Wautoma, WI
Current Conditions
0:56 AM CDT
Clear
Temperature
41°F
Dew Point
29°F
Humidity
62%
Wind
CM at 0 mph
Barometer
30.12 in. F
Visibility
10.00 mi.
Sunrise
05:56 a.m.
Sunset
07:54 p.m.
Evening Forecast (7:00pm-Midnight)
Temperatures will range from 61 to 39 degrees with clear skies. Winds will remain steady around 7 miles per hour from the northeast. No precipitation is expected.
7-Day Forecast
Sunday
61°F / 34°F
Clear
Monday
63°F / 37°F
Partly Cloudy
Tuesday
65°F / 38°F
Partly Cloudy
Wednesday
64°F / 34°F
Partly Cloudy
Thursday
58°F / 34°F
Partly Cloudy
Friday
64°F / 34°F
Light Rain
Saturday
68°F / 47°F
Light Rain
Detailed Short Term Forecast
Issued at 0:56 AM CDT
Sunday...Temperatures will range from a high of 61 to a low of 34 degrees with clear skies. Winds will range between 6 and 9 miles per hour from the north. No precipitation is expected.
Overnight ...Temperatures will range from 38 to 34 degrees with mostly clear skies. Winds will remain steady around 6 miles per hour from the north. No precipitation is expected.
Monday...Temperatures will range from a high of 63 to a low of 37 degrees with partly cloudy skies. Winds will range between 8 and 11 miles per hour from the north. No precipitation is expected.

USDA drought actions

will help farmers, ranchers

July 26, 2012 | 0 comments

The American Farm Bureau Federation expressed appreciation for a series of emergency actions announced by Agriculture Secretary Tom Vilsack to provide much-needed assistance to America's farm and ranch families suffering from the drought gripping much of the nation.

While the announcement will help many farmers and ranchers, there are areas of the United States that may require expedited assistance due to established grazing prohibitions.

These prohibitions would prevent grazing until the nutritional value of the grazing plants has totally been diminished by the drought, according to AFBF.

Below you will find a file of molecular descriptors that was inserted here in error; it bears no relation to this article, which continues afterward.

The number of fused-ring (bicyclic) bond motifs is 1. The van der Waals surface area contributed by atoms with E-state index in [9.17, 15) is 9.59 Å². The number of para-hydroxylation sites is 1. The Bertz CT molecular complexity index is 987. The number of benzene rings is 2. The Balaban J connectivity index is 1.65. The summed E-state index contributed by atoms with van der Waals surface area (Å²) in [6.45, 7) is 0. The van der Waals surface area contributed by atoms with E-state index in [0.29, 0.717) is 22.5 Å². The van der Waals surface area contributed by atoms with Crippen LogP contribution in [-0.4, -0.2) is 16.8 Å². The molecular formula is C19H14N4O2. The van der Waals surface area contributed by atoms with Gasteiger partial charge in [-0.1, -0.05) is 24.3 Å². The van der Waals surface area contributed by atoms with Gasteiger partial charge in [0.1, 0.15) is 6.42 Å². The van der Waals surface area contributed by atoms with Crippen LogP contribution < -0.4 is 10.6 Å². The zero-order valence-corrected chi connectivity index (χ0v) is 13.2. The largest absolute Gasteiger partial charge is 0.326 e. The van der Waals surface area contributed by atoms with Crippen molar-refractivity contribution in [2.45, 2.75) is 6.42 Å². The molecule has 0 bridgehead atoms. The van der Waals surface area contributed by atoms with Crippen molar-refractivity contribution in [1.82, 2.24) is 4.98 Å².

For many farmers and ranchers, however, the USDA actions will result in immediate flexibility in the nation's major conservation programs, related to haying, grazing and livestock watering.

The actions will help provide crucial assistance to hard-hit livestock producers.

Vilsack also said he has additional plans to call on crop insurance companies to provide "a short grace period" since some farmers may struggle to pay insurance premiums at the close of this crop year.

According to AFBF President Bob Stallman, feed prices have increased significantly over the last month and available feeding and grazing land is becoming depleted, putting more stress on cattle producers.

A record 54 percent of pasture and rangeland is in poor or very poor condition. Some farmers and ranchers have already begun to liquidate their livestock herds.

This is the most widespread drought in more than half a century, with more than 55 percent of the continental United States under moderate to extreme drought conditions.

The National Weather Service has forecast increasingly dry conditions over much of the nation's breadbasket, showing no reprieve in the near future.

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